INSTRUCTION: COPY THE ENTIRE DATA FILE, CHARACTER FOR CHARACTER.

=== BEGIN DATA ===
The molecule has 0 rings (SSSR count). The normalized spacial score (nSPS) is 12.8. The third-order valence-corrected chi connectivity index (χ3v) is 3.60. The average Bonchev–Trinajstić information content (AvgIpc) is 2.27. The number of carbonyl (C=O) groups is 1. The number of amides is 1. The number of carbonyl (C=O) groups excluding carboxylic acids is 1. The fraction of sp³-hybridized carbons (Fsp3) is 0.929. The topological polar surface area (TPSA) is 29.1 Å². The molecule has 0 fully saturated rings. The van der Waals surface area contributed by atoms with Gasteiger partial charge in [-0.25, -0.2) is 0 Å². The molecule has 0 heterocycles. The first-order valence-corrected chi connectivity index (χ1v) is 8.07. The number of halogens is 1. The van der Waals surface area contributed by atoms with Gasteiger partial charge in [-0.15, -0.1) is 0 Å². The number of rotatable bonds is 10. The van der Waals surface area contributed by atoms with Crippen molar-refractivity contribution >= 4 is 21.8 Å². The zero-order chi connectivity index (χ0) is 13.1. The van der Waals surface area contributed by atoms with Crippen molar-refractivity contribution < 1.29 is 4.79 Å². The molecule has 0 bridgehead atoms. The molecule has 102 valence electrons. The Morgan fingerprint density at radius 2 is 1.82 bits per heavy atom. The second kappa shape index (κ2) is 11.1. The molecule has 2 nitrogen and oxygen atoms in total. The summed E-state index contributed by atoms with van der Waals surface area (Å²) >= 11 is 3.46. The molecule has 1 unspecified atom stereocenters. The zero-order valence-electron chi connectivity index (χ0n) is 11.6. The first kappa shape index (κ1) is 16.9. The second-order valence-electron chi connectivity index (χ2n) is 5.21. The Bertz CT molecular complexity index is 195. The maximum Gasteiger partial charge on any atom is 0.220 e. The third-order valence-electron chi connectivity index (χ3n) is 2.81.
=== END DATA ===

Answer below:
The molecule has 0 rings (SSSR count). The normalized spacial score (nSPS) is 12.8. The third-order valence-corrected chi connectivity index (χ3v) is 3.60. The average Bonchev–Trinajstić information content (AvgIpc) is 2.27. The number of carbonyl (C=O) groups is 1. The number of amides is 1. The number of carbonyl (C=O) groups excluding carboxylic acids is 1. The fraction of sp³-hybridized carbons (Fsp3) is 0.929. The topological polar surface area (TPSA) is 29.1 Å². The molecule has 0 fully saturated rings. The van der Waals surface area contributed by atoms with Gasteiger partial charge in [-0.25, -0.2) is 0 Å². The molecule has 0 heterocycles. The first-order valence-corrected chi connectivity index (χ1v) is 8.07. The number of halogens is 1. The van der Waals surface area contributed by atoms with Gasteiger partial charge in [-0.15, -0.1) is 0 Å². The number of rotatable bonds is 10. The van der Waals surface area contributed by atoms with Crippen molar-refractivity contribution >= 4 is 21.8 Å². The zero-order chi connectivity index (χ0) is 13.1. The van der Waals surface area contributed by atoms with Crippen molar-refractivity contribution < 1.29 is 4.79 Å². The molecule has 0 bridgehead atoms. The molecule has 102 valence electrons. The Morgan fingerprint density at radius 2 is 1.82 bits per heavy atom. The second kappa shape index (κ2) is 11.1. The molecule has 2 nitrogen and oxygen atoms in total. The summed E-state index contributed by atoms with van der Waals surface area (Å²) >= 11 is 3.46. The molecule has 1 unspecified atom stereocenters. The zero-order valence-electron chi connectivity index (χ0n) is 11.6. The first kappa shape index (κ1) is 16.9. The second-order valence-electron chi connectivity index (χ2n) is 5.21. The Bertz CT molecular complexity index is 195. The maximum Gasteiger partial charge on any atom is 0.220 e. The third-order valence-electron chi connectivity index (χ3n) is 2.81.